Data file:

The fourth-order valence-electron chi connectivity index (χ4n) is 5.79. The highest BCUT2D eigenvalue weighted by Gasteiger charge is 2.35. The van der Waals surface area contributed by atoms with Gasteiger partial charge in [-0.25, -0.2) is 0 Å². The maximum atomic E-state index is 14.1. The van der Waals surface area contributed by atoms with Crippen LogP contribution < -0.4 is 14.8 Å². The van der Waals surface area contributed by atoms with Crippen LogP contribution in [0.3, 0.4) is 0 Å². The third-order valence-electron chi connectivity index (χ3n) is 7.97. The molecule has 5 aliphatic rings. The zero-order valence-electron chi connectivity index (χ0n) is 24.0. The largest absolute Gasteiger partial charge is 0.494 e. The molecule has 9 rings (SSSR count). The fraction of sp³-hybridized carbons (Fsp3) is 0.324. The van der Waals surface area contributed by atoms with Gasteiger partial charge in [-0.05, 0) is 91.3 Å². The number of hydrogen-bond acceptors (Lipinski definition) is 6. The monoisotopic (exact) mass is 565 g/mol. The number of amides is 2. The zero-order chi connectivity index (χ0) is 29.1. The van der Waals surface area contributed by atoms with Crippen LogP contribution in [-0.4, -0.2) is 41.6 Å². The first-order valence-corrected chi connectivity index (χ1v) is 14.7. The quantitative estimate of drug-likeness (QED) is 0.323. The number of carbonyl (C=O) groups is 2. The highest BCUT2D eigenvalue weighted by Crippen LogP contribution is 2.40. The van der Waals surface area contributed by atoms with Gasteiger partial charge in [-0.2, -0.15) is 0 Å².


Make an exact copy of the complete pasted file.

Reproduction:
The fourth-order valence-electron chi connectivity index (χ4n) is 5.79. The highest BCUT2D eigenvalue weighted by Gasteiger charge is 2.35. The van der Waals surface area contributed by atoms with Gasteiger partial charge in [-0.25, -0.2) is 0 Å². The maximum atomic E-state index is 14.1. The van der Waals surface area contributed by atoms with Crippen LogP contribution < -0.4 is 14.8 Å². The van der Waals surface area contributed by atoms with Crippen LogP contribution in [0.3, 0.4) is 0 Å². The third-order valence-electron chi connectivity index (χ3n) is 7.97. The molecule has 5 aliphatic rings. The zero-order valence-electron chi connectivity index (χ0n) is 24.0. The largest absolute Gasteiger partial charge is 0.494 e. The molecule has 9 rings (SSSR count). The fraction of sp³-hybridized carbons (Fsp3) is 0.324. The van der Waals surface area contributed by atoms with Gasteiger partial charge in [-0.05, 0) is 91.3 Å². The number of hydrogen-bond acceptors (Lipinski definition) is 6. The monoisotopic (exact) mass is 565 g/mol. The number of amides is 2. The zero-order chi connectivity index (χ0) is 29.1. The van der Waals surface area contributed by atoms with Crippen LogP contribution in [-0.4, -0.2) is 41.6 Å². The first-order valence-corrected chi connectivity index (χ1v) is 14.7. The quantitative estimate of drug-likeness (QED) is 0.323. The number of carbonyl (C=O) groups is 2. The highest BCUT2D eigenvalue weighted by Crippen LogP contribution is 2.40. The van der Waals surface area contributed by atoms with Gasteiger partial charge in [-0.2, -0.15) is 0 Å².